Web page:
Tag: Geri Dunn

Better Together – the story behind the painting

How do I get the names for my paintings… and the story behind it.

So yesterday I posted a snippet from a song I really can connect with. If you missed it, it was titled “Better Together” by Jack Johnson. Here is the song, if you’d like to listen to it.

Better Together FinalI had just recently finished this painting and was waiting for a title to come to me. When I heard the song, I knew it was the perfect name for the piece. I can only imagine the difficulties and struggles living as a child on the big open prairies could offer.

Having explored the big open prairies along some of the old forts still in existence, the prairie is vast, and not much to see. One of the fort guides explained that the only thing you could see as you made your way West was the garrison flag. You could see it for 2 days out.

If you stop and think about that little tidbit … the only thing you could see out on the prairie was the garrison US Flag for 2 days… along with the wind-swept prairies, and any animals that might have dotted the horizon.

In today’s world, we see tons of buildings and planes and cars and endless other sites. To only see a flag for 2 days as you traveled West. The possibilities and promises of a better life would be endless.

The Story Behind the Painting

I find the story behind each painting is usually what jump starts my painting.  picturvfve1For instance, my newest painting – untitled and still  a work-in-progress on the easel – started from performing some historical research on mountain men.

In this painting, the map in the background is from an 1820 map of Louisiana, with markings of Native American dwellings, mountains and rivers, along with known trails and forts. The rivers have been marked in red where this particular mountain man has laid his traps and found success.

I am fascinated with history and how that impacted us today…

The Mountain Man

A mountain man required him to be very mobile, and have his necessary tools with him at all times. His tools included his rifle, his tomahawk, and his possibles bag. A possibles bag carried the mountain man’s necessities, such as knife and flint. He was free to travel long distances with the help of the horse. The pack horse carried supplies and beaver pelts. Wild meat was often their only source of food.

Mostly, living the life of a mountain man was a lonely existence. Some Native American tribes, such as the Blackfeet, saw the mountain men as a threat to their way of life. Mountain men did make friends with many other American Indian tribes. Mountain men also were able to connect with others during summer rendezvous, where they were able to trade and sell their pelts.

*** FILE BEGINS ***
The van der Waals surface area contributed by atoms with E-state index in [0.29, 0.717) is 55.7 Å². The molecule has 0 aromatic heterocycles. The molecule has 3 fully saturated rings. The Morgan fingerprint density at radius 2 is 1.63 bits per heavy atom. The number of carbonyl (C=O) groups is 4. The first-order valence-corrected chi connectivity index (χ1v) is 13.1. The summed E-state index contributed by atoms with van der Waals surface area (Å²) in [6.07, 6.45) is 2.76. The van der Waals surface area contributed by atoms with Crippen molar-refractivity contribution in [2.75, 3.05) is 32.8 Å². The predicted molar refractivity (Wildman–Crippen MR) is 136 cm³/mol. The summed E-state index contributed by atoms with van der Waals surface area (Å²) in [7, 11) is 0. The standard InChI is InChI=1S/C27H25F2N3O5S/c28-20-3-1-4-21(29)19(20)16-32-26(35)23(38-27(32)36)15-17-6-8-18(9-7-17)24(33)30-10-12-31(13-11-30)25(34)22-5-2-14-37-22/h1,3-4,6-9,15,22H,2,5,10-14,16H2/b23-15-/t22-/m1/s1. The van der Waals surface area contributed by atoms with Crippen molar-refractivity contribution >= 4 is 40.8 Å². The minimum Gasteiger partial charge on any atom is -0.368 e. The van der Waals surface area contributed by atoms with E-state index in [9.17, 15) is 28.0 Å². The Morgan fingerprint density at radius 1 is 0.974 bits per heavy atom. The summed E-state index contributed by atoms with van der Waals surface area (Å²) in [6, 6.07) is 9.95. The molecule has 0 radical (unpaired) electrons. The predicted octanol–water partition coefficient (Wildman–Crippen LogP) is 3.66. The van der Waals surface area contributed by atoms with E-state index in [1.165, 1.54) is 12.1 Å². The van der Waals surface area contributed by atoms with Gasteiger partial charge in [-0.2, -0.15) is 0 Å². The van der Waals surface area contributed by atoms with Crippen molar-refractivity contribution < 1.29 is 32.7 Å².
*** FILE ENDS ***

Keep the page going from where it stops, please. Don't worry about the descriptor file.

After 1840, the beaver population drastically declined and the demand for beaver pelts decreased. This resulted in a change of lifestyle for many mountain men, who became guides or scouts for the traveling wagon trains heading to the West. The mountain man was the perfect candidate to lead the wagon trains to the best route to Oregon and California, because they had already explored its unknown territory and learned to survive in its hostile environment.

In my opinion, without the mountain man and his earlier explorations, settling the West would have been vastly different and much more challenging.

 

Hummingbirds in the Garden

Black-Chinned HummerSometimes there are wonderful stories behind a drawing, and this was one of those drawings.

Early this spring, 2014, we had the most amazing hummingbird grace our backyard. Our backyard is blessed (and cursed) with amazingly beautiful trumpet flowers. They range in color from yellow to red and all of the colors in between.

The cardinals seem to love the flowers when they turn red. The bees seem to love the flowers as soon as they sprout. And the hummingbirds seem to love them throughout the spring and into the beginning of summer.

While I’m accustomed to see the hummingbirds with the green backs, this one hummingbird kept appearing and was quite different in appearance. Only after discussing this with an avid hummingbird aficionado did I realize that we were looking at a Native Texan.

Below is the difference…

Black Chinned Hummer
Black Chinned Hummer
Green Hummer
Green Hummer

Who Dat?

Angus cows…

Who Dat FinalAs a graphite pencil artist, there is nothing exciting about black Angus cattle. So to make it look like something more than just a black blob is quite difficult.

I think I succeeded in bringing character and life to this little guy.